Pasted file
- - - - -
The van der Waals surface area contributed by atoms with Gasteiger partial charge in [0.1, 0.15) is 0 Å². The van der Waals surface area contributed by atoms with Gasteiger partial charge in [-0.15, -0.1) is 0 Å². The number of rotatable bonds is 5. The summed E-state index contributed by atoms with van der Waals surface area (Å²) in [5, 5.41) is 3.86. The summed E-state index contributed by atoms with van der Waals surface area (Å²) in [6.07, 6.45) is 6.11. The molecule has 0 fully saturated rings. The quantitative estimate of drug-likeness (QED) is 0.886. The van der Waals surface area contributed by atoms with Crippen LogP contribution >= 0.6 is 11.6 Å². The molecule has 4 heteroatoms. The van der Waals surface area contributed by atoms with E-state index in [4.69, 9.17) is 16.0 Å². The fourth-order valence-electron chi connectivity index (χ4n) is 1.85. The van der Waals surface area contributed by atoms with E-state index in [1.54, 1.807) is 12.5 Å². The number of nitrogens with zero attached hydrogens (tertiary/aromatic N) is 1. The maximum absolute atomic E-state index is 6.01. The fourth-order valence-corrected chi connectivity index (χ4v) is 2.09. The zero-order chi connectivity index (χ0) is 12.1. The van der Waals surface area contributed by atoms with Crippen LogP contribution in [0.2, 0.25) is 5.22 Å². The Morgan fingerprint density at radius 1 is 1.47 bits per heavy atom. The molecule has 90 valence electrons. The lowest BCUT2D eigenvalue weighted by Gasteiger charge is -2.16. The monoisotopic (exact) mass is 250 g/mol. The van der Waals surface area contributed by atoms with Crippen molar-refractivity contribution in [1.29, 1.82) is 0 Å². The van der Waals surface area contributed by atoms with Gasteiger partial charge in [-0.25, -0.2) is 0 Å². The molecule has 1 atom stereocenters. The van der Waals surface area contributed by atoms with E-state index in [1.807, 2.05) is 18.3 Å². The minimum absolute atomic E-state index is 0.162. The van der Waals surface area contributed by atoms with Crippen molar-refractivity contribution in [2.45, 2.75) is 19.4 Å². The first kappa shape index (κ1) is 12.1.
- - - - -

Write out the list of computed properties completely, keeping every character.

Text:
The van der Waals surface area contributed by atoms with Gasteiger partial charge in [0.1, 0.15) is 0 Å². The van der Waals surface area contributed by atoms with Gasteiger partial charge in [-0.15, -0.1) is 0 Å². The number of rotatable bonds is 5. The summed E-state index contributed by atoms with van der Waals surface area (Å²) in [5, 5.41) is 3.86. The summed E-state index contributed by atoms with van der Waals surface area (Å²) in [6.07, 6.45) is 6.11. The molecule has 0 fully saturated rings. The quantitative estimate of drug-likeness (QED) is 0.886. The van der Waals surface area contributed by atoms with Crippen LogP contribution >= 0.6 is 11.6 Å². The molecule has 4 heteroatoms. The van der Waals surface area contributed by atoms with E-state index in [4.69, 9.17) is 16.0 Å². The fourth-order valence-electron chi connectivity index (χ4n) is 1.85. The van der Waals surface area contributed by atoms with E-state index in [1.54, 1.807) is 12.5 Å². The number of nitrogens with zero attached hydrogens (tertiary/aromatic N) is 1. The maximum absolute atomic E-state index is 6.01. The fourth-order valence-corrected chi connectivity index (χ4v) is 2.09. The zero-order chi connectivity index (χ0) is 12.1. The van der Waals surface area contributed by atoms with Crippen LogP contribution in [0.2, 0.25) is 5.22 Å². The Morgan fingerprint density at radius 1 is 1.47 bits per heavy atom. The molecule has 90 valence electrons. The lowest BCUT2D eigenvalue weighted by Gasteiger charge is -2.16. The monoisotopic (exact) mass is 250 g/mol. The van der Waals surface area contributed by atoms with Crippen molar-refractivity contribution in [1.29, 1.82) is 0 Å². The van der Waals surface area contributed by atoms with Gasteiger partial charge in [-0.25, -0.2) is 0 Å². The molecule has 1 atom stereocenters. The van der Waals surface area contributed by atoms with E-state index in [1.807, 2.05) is 18.3 Å². The minimum absolute atomic E-state index is 0.162. The van der Waals surface area contributed by atoms with Crippen molar-refractivity contribution in [2.45, 2.75) is 19.4 Å². The first kappa shape index (κ1) is 12.1.